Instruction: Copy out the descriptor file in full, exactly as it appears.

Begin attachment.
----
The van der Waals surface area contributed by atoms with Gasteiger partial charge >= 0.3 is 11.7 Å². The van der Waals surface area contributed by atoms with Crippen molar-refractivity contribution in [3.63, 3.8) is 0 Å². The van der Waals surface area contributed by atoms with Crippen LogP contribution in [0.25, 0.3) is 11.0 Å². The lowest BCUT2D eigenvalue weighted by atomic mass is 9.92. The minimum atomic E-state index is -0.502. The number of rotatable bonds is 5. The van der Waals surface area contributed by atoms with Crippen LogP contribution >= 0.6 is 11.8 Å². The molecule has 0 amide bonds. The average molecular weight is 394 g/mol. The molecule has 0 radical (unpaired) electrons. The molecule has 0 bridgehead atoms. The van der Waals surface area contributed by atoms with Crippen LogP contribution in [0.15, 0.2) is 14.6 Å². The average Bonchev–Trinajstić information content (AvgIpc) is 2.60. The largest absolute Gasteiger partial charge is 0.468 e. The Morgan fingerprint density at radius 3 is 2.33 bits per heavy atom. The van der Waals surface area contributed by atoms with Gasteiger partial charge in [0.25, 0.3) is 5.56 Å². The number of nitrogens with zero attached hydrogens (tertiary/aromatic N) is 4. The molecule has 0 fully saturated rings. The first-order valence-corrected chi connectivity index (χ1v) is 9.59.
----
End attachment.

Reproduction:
The van der Waals surface area contributed by atoms with Gasteiger partial charge >= 0.3 is 11.7 Å². The van der Waals surface area contributed by atoms with Crippen molar-refractivity contribution in [3.63, 3.8) is 0 Å². The van der Waals surface area contributed by atoms with Crippen LogP contribution in [0.25, 0.3) is 11.0 Å². The lowest BCUT2D eigenvalue weighted by atomic mass is 9.92. The minimum atomic E-state index is -0.502. The number of rotatable bonds is 5. The van der Waals surface area contributed by atoms with Crippen LogP contribution >= 0.6 is 11.8 Å². The molecule has 0 amide bonds. The average molecular weight is 394 g/mol. The molecule has 0 radical (unpaired) electrons. The molecule has 0 bridgehead atoms. The van der Waals surface area contributed by atoms with Crippen LogP contribution in [0.15, 0.2) is 14.6 Å². The average Bonchev–Trinajstić information content (AvgIpc) is 2.60. The largest absolute Gasteiger partial charge is 0.468 e. The Morgan fingerprint density at radius 3 is 2.33 bits per heavy atom. The van der Waals surface area contributed by atoms with Gasteiger partial charge in [0.25, 0.3) is 5.56 Å². The number of nitrogens with zero attached hydrogens (tertiary/aromatic N) is 4. The molecule has 0 fully saturated rings. The first-order valence-corrected chi connectivity index (χ1v) is 9.59.